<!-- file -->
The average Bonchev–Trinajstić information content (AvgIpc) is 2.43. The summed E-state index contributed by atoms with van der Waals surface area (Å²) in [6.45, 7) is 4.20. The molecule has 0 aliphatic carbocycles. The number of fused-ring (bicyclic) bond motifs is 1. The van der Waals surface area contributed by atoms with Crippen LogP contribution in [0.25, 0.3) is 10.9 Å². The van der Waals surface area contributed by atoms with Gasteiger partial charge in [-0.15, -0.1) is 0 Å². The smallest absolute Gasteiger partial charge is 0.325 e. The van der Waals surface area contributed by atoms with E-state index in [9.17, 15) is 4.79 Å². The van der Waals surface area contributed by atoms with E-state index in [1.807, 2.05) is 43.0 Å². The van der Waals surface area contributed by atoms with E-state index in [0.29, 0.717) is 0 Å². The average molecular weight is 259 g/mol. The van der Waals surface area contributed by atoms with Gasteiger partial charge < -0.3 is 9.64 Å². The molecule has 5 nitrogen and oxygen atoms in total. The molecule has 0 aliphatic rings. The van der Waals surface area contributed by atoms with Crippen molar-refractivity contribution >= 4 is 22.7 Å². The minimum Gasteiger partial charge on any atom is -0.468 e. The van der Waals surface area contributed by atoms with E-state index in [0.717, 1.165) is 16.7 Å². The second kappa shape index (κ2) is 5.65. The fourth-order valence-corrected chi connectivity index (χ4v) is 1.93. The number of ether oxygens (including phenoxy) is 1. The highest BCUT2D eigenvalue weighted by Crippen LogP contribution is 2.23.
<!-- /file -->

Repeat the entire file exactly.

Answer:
The average Bonchev–Trinajstić information content (AvgIpc) is 2.43. The summed E-state index contributed by atoms with van der Waals surface area (Å²) in [6.45, 7) is 4.20. The molecule has 0 aliphatic carbocycles. The number of fused-ring (bicyclic) bond motifs is 1. The van der Waals surface area contributed by atoms with Crippen LogP contribution in [0.25, 0.3) is 10.9 Å². The van der Waals surface area contributed by atoms with Gasteiger partial charge in [-0.15, -0.1) is 0 Å². The smallest absolute Gasteiger partial charge is 0.325 e. The van der Waals surface area contributed by atoms with E-state index in [9.17, 15) is 4.79 Å². The van der Waals surface area contributed by atoms with E-state index in [1.807, 2.05) is 43.0 Å². The van der Waals surface area contributed by atoms with E-state index in [0.29, 0.717) is 0 Å². The average molecular weight is 259 g/mol. The van der Waals surface area contributed by atoms with Gasteiger partial charge < -0.3 is 9.64 Å². The molecule has 5 nitrogen and oxygen atoms in total. The molecule has 0 aliphatic rings. The van der Waals surface area contributed by atoms with Crippen molar-refractivity contribution >= 4 is 22.7 Å². The minimum Gasteiger partial charge on any atom is -0.468 e. The van der Waals surface area contributed by atoms with E-state index in [0.717, 1.165) is 16.7 Å². The second kappa shape index (κ2) is 5.65. The fourth-order valence-corrected chi connectivity index (χ4v) is 1.93. The number of ether oxygens (including phenoxy) is 1. The highest BCUT2D eigenvalue weighted by Crippen LogP contribution is 2.23.